Many of you know the actor Bryan Cranston from his unforgettable portrayal of Walter White on Breaking Bad.
I came across an interview he did and was struck by one particular passage. I’ve transcribed it for you. Please enjoy.
In order to have a successful career in the this business…whether you’re writing, acting, directing, or producing, or whatever the case may be…
There are components that are necessary for that to come about. One is talent. You really do [need it]. You have to work hard and get educated and learn your craft and learn your business. Aside from that is personal development, patience, and perseverance, but there’s also a component that is necessary that’s the wild card…And that’s luck.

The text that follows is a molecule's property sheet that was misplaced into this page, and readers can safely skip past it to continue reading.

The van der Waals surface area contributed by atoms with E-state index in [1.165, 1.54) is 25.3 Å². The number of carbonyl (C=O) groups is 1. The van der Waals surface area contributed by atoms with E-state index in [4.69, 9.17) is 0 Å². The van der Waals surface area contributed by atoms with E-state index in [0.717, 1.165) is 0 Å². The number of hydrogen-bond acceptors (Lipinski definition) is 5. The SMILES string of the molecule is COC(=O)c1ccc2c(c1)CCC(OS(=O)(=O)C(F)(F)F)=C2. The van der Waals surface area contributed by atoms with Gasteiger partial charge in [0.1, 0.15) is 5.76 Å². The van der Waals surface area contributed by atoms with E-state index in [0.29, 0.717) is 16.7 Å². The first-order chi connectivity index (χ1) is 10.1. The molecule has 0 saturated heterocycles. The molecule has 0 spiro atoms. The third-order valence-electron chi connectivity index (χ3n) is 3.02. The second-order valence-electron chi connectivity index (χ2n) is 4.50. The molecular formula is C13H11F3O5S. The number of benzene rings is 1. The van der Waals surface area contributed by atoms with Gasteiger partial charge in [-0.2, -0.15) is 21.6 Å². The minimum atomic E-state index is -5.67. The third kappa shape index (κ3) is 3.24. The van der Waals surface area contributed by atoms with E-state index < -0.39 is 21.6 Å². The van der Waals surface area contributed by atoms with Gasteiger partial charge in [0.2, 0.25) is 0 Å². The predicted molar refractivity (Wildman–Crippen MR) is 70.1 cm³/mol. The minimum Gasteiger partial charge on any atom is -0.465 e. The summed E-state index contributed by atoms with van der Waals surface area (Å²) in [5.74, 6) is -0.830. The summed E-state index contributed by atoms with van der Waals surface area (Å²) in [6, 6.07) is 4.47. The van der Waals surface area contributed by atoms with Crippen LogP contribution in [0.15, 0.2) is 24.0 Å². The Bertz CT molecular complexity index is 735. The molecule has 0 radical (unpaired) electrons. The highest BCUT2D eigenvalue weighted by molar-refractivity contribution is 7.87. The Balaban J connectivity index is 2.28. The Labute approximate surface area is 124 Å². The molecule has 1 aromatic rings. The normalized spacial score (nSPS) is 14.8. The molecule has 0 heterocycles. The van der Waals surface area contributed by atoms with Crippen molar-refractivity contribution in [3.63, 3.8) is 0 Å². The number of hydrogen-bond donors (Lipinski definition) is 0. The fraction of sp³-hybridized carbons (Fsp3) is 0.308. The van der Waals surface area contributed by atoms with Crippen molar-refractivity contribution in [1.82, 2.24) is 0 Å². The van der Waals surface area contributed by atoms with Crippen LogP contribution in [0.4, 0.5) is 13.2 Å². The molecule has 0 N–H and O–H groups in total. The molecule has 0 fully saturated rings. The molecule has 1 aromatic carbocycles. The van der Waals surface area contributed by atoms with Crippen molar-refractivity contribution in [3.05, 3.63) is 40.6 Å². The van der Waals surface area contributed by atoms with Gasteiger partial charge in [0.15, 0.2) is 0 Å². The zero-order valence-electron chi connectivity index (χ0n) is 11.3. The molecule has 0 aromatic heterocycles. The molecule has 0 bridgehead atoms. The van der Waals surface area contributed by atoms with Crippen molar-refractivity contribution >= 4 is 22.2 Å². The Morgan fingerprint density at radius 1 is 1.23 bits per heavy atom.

You have to have a healthy dose of luck to become successful. That’s just the way it is. You can’t prepare for it, but you can be ready for it if does come to you.
Speaking of luck, Breaking Bad was one of the greatest beneficiaries of said luck. The show had a cult following through four seasons, teetered on the brink of cancellation, yet was a masterpiece before it got barrels of attention. Here’s how Breaking Bad got lucky:
Between Seasons 4 and Season 5 it went on Netflix at the beginning of the Binge Watching Boom. This show was hyper-serialized to begin with so it leant itself to the Binge. This allowed the show to simmer and then instantly boil.
The writers delivered on what was one of the most satisfying final seasons in the history of television, this in an era that puts far too much weight and pressure on finales. RIP Lost.
In any case, my point comes down to luck. Vince Gilligan, the executive producer and creator of Breaking Bad, never could have predicted this BWB. He and his team did great work and then luck ushered them into notoriety.
All of this also means that talented people can toil in obscurity forever because they never had Luck hold their hand.
Ultimately what Cranston gets at is this: Do good work and let that be its own reward.